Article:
It is obvious, therefore, that the Massachusetts proposition cannot operate as a general regulation, until some uniform plan, with respect to the limits of common law and equitable jurisdictions, shall be adopted by the different states. To devise a plan of that kind, is a task arduous in itself, and which it would require much time and reflection to mature. It would be extremely difficult, if not impossible, to suggest any general regulation that would be acceptable to all the states in the union, or that would perfectly quadrate with the several state institutions.

It may be asked, why could not a reference have been made to the constitution of this state, taking that, which is allowed by me to be a good one, as a standard for the United States? I answer, that it is not very probable the other states should entertain the same opinion of our institutions which we do ourselves. It is natural to suppose that they are more attached to their own, and that each would struggle for the preference. If the plan of taking one state as a model for the whole had been thought of in the convention, it is to be presumed that the adoption of it in that body, would have been rendered difficult by the predilection of each representation in favour of its own government; and it must be ovcertain which of the states would have been taken as the wodel. It has been shown, that many of them would be improper ones. And I leave it to conjecture whether, under all circumstances, it is most likely that New York, or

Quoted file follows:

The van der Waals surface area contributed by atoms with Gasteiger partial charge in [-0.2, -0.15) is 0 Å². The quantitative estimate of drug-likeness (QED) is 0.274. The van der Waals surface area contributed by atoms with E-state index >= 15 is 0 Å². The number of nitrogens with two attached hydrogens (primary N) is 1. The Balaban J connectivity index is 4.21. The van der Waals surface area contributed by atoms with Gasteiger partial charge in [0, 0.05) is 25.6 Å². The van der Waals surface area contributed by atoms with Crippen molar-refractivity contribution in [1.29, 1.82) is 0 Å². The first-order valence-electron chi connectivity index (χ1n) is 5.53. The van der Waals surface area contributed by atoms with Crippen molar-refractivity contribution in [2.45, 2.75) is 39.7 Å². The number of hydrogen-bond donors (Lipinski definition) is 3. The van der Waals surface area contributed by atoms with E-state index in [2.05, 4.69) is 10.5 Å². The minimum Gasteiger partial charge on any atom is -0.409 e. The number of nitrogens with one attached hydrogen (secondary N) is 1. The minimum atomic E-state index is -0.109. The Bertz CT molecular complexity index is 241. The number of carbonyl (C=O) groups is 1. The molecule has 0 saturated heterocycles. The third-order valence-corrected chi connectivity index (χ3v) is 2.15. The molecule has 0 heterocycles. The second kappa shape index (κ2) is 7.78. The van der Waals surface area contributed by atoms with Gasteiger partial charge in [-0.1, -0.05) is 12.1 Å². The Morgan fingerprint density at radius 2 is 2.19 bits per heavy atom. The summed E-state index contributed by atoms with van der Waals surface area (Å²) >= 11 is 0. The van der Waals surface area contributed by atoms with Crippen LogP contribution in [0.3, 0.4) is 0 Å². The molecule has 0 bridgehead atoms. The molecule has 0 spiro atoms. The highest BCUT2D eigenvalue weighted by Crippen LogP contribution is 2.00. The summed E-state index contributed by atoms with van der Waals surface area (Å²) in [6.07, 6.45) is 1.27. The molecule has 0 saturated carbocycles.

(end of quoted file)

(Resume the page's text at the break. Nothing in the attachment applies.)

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some other state, would have been preferred. But ad. mit that a judicious selection could have been effected in the convention, still there would have been great dan. ger of jealousy and disgust in the other states, at the partiality wbich had been shown to the institutions of one. The enemies of the plan would have been fur. pished with a fine pretext, for raising a host of local pre. judices agaiost it, which perhaps might have hazarded, in no inconsiderable degree, its final establishment...

To avoid the embarrassments of a definition of the cases which the trial by jury ought to embrace, it is some. times suggested by men of enthusiastic tempers, that a provision might have been inserted for establishing it in all cases whatsoever. For this, I believe no precedent is to be found in any member of the union; and the con: siderations which have been stated in discussing the proposition of the minority of Pennsylvania, must satisfy every sober mind, that the establishment of the trial by jury in all cases, would have been an unpardonable error in the plan.